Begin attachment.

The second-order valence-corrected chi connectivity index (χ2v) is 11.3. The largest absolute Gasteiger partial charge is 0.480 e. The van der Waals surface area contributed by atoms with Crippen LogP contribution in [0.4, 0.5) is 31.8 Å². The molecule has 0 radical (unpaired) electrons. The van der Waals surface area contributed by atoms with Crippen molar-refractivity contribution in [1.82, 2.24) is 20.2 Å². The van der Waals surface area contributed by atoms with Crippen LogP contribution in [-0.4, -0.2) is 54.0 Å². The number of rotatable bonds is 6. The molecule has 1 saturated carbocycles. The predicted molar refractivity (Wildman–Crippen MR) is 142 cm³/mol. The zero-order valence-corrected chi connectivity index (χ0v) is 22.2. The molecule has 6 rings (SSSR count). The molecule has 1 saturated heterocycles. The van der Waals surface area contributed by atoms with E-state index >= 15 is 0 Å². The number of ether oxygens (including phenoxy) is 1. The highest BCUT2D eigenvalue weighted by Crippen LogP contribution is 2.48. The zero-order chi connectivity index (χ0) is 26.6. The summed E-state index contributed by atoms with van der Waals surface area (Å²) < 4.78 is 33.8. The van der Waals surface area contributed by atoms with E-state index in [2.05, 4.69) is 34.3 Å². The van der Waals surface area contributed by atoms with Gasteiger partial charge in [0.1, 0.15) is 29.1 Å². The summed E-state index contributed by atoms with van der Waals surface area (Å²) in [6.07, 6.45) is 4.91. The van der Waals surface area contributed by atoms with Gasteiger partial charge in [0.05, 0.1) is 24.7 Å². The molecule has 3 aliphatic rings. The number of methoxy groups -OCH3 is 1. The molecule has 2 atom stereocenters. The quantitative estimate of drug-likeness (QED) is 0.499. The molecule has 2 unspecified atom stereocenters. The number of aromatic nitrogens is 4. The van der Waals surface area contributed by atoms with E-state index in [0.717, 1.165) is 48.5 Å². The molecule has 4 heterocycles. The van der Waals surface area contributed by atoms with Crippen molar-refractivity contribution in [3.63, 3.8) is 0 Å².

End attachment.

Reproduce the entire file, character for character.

The second-order valence-corrected chi connectivity index (χ2v) is 11.3. The largest absolute Gasteiger partial charge is 0.480 e. The van der Waals surface area contributed by atoms with Crippen LogP contribution in [0.4, 0.5) is 31.8 Å². The molecule has 0 radical (unpaired) electrons. The van der Waals surface area contributed by atoms with Crippen molar-refractivity contribution in [1.82, 2.24) is 20.2 Å². The van der Waals surface area contributed by atoms with Crippen LogP contribution in [-0.4, -0.2) is 54.0 Å². The number of rotatable bonds is 6. The molecule has 1 saturated carbocycles. The predicted molar refractivity (Wildman–Crippen MR) is 142 cm³/mol. The zero-order valence-corrected chi connectivity index (χ0v) is 22.2. The molecule has 6 rings (SSSR count). The molecule has 1 saturated heterocycles. The van der Waals surface area contributed by atoms with E-state index >= 15 is 0 Å². The number of ether oxygens (including phenoxy) is 1. The highest BCUT2D eigenvalue weighted by Crippen LogP contribution is 2.48. The zero-order chi connectivity index (χ0) is 26.6. The summed E-state index contributed by atoms with van der Waals surface area (Å²) < 4.78 is 33.8. The van der Waals surface area contributed by atoms with E-state index in [2.05, 4.69) is 34.3 Å². The van der Waals surface area contributed by atoms with Gasteiger partial charge in [0.1, 0.15) is 29.1 Å². The summed E-state index contributed by atoms with van der Waals surface area (Å²) in [6.07, 6.45) is 4.91. The van der Waals surface area contributed by atoms with Gasteiger partial charge in [0.05, 0.1) is 24.7 Å². The molecule has 3 aliphatic rings. The number of methoxy groups -OCH3 is 1. The molecule has 2 atom stereocenters. The quantitative estimate of drug-likeness (QED) is 0.499. The molecule has 2 unspecified atom stereocenters. The number of aromatic nitrogens is 4. The van der Waals surface area contributed by atoms with E-state index in [0.717, 1.165) is 48.5 Å². The molecule has 4 heterocycles. The van der Waals surface area contributed by atoms with Crippen molar-refractivity contribution in [3.63, 3.8) is 0 Å².